Means "ash tree" in Greek, a derivative of μελι (meli)
"honey". This was the name of a nymph in Greek myth, the daughter of the Greek god Okeanos.
MELINA f English, Greek
Elaboration of Mel
, either from names such as MELISSA
or from Greek μελι (meli)
meaning "honey". A famous bearer was Greek-American actress Melina Mercouri (1920-1994), who was born Maria Amalia Mercouris.
MINORU m & f Japanese
From Japanese 実 (minoru)
meaning "to bear fruit", as well as other kanji or kanji combinations with the same pronunciation.
MOMOKA f Japanese
From Japanese 百 (momo)
meaning "hundred" or 桃 (momo)
meaning "peach" combined with 花 (ka)
meaning "flower" or 香 (ka)
meaning "fragrance". Other kanji combinations are possible.
MOMOKO f Japanese
From Japanese 百 (momo)
meaning "hundred" or 桃 (momo)
meaning "peach" combined with 子 (ko)
meaning "child". This name can be constructed from other kanji combinations as well.
OPAL f English
From the English word opal
for the iridescent gemstone, the birthstone of October. The word ultimately derives from Sanskrit उपल (upala)
PALMER m English
From an English surname meaning "pilgrim". It is ultimately from Latin palma
"palm tree", since pilgrims to the Holy Land often brought back palm fronds as proof of their journey.
PALMIRO m Italian
Means "pilgrim" in Italian. In medieval times it denoted one who had been a pilgrim to Palestine. It is ultimately from the word palma
meaning "palm tree", because of the custom of pilgrims to bring palm fronds home with them. The name is sometimes given to a child born on Palm Sunday.
PAMELA f English
This name was invented in the late 16th century by the poet Sir Philip Sidney for use in his poem 'Arcadia'. He possibly intended it to mean "all sweetness" from Greek παν (pan)
"all" and μελι (meli)
"honey". It was later employed by author Samuel Richardson for the heroine in his novel 'Pamela, or Virtue Rewarded' (1740), after which time it became used as a given name. It did not become popular until the 20th century.
PERRY m English
From a surname which is either English or Welsh in origin. It can be derived from Middle English perrie
meaning "pear tree", or else from Welsh ap Herry
, meaning "son of HERRY
". A famous bearer of the surname was Matthew Perry (1794-1858), the American naval officer who opened Japan to the West.
PHILOMELA f Greek Mythology
Derived from Greek φιλος (philos)
"lover, friend" and μηλον (melon)
"fruit". The second element has also been interpreted as Greek μελος (melos)
"song". In Greek myth Philomela was the sister-in-law of Tereus, who raped her and cut out her tongue. Prokne avenged her sister by killing her son by Tereus, after which Tereus attempted to kill Philomela. However, the gods intervened and transformed her into a nightingale.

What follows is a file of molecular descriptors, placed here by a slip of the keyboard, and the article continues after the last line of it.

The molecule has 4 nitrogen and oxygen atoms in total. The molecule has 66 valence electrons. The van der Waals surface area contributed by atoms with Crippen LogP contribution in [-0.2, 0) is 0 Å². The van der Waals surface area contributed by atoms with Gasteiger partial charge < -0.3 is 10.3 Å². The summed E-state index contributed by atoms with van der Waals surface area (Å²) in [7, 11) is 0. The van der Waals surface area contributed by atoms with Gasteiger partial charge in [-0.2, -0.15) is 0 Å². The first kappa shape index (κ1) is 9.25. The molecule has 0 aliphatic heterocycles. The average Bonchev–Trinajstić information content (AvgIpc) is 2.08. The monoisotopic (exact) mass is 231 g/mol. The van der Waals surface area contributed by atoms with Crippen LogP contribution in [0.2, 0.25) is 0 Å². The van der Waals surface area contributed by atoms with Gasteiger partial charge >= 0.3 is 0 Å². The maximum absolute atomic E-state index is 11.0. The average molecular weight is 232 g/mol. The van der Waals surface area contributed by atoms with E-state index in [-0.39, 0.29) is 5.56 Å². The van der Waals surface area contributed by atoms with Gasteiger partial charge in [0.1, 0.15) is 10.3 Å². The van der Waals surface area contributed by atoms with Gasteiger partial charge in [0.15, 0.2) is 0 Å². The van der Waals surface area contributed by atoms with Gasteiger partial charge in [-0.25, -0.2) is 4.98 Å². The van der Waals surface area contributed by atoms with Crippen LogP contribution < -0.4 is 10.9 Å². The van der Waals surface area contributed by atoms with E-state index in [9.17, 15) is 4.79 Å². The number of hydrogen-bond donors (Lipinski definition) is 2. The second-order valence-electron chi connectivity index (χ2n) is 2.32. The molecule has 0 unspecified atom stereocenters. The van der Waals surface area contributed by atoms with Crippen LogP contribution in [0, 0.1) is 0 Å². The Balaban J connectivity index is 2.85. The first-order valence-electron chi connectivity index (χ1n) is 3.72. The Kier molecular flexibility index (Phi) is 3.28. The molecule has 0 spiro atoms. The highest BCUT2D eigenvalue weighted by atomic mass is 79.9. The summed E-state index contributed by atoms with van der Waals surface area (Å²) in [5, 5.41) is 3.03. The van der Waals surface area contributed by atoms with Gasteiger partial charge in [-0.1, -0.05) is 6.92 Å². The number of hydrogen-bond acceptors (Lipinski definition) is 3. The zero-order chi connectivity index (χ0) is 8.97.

POMONA f Roman Mythology
From Latin pomus
"fruit tree". This was the name of the Roman goddess of fruit trees.
PRUNELLA f English (Rare)
From the English word for the type of flower, also called self-heal, ultimately a derivative of the Latin word pruna
SHIRIN f Persian
Means "sweet" in Persian. This was the name of a character in Persian and Turkish legend.
TAKUMI m Japanese
From Japanese 匠 (takumi)
meaning "artisan" or 巧 (takumi)
meaning "skillful". It can also come from 拓 (taku)
meaning "expand, open, support" combined with 海 (mi)
meaning "sea, ocean" or 実 (mi)
meaning "fruit, good result, truth". This name can also be formed of other kanji combinations.
TAMAR f Hebrew, Georgian, Biblical, Biblical Hebrew
Means "palm tree" in Hebrew. According to the Old Testament Tamar was the daughter-in-law of Judah
and later his wife. This was also the name of a daughter of King David
. She was raped by her half-brother Amnon
, leading to his murder by her brother Absalom
. The name was borne by a 12th-century ruling queen of Georgia who presided over the kingdom at the peak of its power.
TAMARA f Russian, Ukrainian, Czech, Slovak, Polish, Slovene, Croatian, Serbian, Macedonian, Hungarian, English, Dutch, Spanish, Italian
Russian form of TAMAR
. Russian performers such as Tamara Karsavina (1885-1978), Tamara Drasin (1905-1943), Tamara Geva (1907-1997) and Tamara Toumanova (1919-1996) introduced it to the English-speaking world. It was also borne by the Polish cubist painter Tamara de Lempicka (1898-1980).
TAMIA f English (Modern)
Elaborated form of the popular name syllable Tam
, from names such as TAMARA
. It was popularized by Canadian singer Tamia Hill (1975-), who is known simply as Tamia.
TÉLESPHORE m French (Rare)
French form of the Greek name Τελεσφορος (Telesphoros)
which means "bringing fulfillment" or "bearing fruit". Saint Telesphorus was a 2nd-century pope and martyr.
UME f Japanese
From Japanese 梅 (ume)
meaning "plum". In Japan the plum blossom is thought to symbolize devotion. Different kanji or kanji combinations can also form this name.
UMEKO f Japanese
From Japanese 梅 (ume)
meaning "plum" and 子 (ko)
meaning "child". Other kanji combinations are possible.
YAARA f Hebrew
Means "honeycomb" and "honeysuckle" in Hebrew.
YUUNA f Japanese
From Japanese 優 (yuu)
meaning "excellence, superiority, gentleness" or 柚 (yuu)
meaning "grapefruit, pomelo, citrus fruit" combined with 菜 (na)
meaning "vegetables, greens" or 奈 (na)
, a phonetic character. Other combinations of kanji are also possible.
YUZUKI f Japanese
From Japanese 柚 (yuzu)
meaning "grapefruit, pomelo, citrus fruit" and 希 (ki)
meaning "hope". Other combinations of kanji can form this name as well.